Cannes Conversations: Sparking a New Generation of Women in Leadership

Two industry advocates discuss obstacles and opportunities in Latin America and beyond

Maribel Vidal, president of McCann's Women Leadership Council for Latam, and Laura Visco, CD, 72andSunny Amsterdam.
David Griner

CANNES, France—Few conversations have been more high-profile and passionate at this year’s Cannes Lions than those about #MeToo, gender balance and the pervasive dangers of toxic masculinity.

These issues, certainly being seen globally, are especially personal and daunting for women from Latin America, where they say harassment and male-dominated ad agency creative departments are two of several cultural obstacles that can limit the opportunities for female talent.

For a special episode of Adweek’s podcast from Cannes, we sat down with two women who are helping advance the charge for more women in leadership, especially in Latin America:

Maribel Vidal, vp and planning director at McCann Chile and president of McCann Worldgroup’s Women Leadership Council for Latin America.

Laura Visco, creative director of 72andSunny Amsterdam, native of Argentina and driving force behind Axe’s global advertising addressing toxic masculinity.

Visco, recently recognized on Adweek’s Creative 100 for her provocative and progressive work on Axe, says one obstacle the ad industry must overcome is the frequent view that diversity and gender balance are more about optics than creative excellence.

“I’m a huge activist on getting more women and more people from different backgrounds working in advertising in South America,” she says on the podcast. “People see it as, ‘Oh we have to get more women, because (otherwise) it’ll look bad in the picture.’ Your work is also going to look bad because you’re not getting different inputs and different visions.”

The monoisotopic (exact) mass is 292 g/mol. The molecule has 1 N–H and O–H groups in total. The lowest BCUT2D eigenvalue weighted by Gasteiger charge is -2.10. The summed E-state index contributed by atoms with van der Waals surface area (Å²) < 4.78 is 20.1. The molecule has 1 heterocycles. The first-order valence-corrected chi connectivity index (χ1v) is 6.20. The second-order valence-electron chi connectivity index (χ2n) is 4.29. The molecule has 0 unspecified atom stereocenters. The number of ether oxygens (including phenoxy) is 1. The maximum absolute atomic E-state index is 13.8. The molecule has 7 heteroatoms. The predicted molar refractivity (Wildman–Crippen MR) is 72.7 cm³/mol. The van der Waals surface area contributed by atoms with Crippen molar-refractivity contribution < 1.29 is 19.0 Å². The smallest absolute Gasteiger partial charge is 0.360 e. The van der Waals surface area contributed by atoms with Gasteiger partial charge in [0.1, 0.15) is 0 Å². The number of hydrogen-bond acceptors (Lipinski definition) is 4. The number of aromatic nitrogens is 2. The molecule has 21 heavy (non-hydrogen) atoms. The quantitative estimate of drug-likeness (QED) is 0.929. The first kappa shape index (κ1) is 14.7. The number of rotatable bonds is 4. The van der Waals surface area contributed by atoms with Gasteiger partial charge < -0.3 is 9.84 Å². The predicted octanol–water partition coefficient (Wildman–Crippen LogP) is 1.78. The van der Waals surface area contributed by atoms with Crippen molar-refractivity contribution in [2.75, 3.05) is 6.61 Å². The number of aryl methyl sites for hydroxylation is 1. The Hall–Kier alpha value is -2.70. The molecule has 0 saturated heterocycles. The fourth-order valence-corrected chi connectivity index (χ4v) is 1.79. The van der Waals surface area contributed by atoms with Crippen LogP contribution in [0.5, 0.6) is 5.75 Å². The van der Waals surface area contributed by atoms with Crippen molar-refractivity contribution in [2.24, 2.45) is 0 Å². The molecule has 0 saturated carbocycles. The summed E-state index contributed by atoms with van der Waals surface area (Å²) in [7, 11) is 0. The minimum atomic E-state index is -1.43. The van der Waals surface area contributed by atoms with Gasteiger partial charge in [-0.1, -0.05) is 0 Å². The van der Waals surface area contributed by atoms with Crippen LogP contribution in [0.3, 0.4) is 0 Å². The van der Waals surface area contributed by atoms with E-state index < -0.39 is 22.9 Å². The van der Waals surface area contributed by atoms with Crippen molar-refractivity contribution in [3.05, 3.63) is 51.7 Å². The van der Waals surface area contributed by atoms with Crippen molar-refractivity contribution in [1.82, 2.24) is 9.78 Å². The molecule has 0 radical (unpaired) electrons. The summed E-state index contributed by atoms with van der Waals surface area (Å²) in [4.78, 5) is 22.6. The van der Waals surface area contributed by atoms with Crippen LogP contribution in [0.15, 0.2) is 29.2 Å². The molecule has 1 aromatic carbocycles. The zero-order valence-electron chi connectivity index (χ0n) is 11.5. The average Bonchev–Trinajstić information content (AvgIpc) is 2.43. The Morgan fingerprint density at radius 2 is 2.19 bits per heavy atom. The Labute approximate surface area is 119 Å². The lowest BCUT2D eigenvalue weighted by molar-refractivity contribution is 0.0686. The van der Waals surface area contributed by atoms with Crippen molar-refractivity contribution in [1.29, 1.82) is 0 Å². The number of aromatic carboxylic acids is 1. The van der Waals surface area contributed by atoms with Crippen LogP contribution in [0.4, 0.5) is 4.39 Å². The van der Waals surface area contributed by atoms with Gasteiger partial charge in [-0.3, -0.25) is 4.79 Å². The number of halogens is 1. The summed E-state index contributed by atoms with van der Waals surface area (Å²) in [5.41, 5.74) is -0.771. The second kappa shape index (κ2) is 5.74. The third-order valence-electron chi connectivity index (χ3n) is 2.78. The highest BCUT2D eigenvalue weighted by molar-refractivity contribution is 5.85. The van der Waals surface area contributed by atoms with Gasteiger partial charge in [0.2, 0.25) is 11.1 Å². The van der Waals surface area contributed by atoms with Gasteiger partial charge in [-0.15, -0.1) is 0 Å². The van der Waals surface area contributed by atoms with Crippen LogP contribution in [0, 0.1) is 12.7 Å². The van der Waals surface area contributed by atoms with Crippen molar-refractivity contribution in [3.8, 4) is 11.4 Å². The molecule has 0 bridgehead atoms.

Vidal, one of the leading voices empowering women in advertising across Latin America, says discussions of gender balance and respect for women in her region go far beyond the workplace and include widespread physical abuse, highlighting how much cultural change is needed for women to be treated as equals.

“‘Me Too’ (in Latin America) has more to do with femicide and physical violence against women,” Vidal says. “In Latin America, we have the No. 1 ranking in terms of how many women are victims of physical abuse, and sometimes they kill women. That is a huge problem in many markets in Latin America.”

For much more from this candid conversation, you can stream the podcast interview below, or find it on Apple Podcasts or Spotify.

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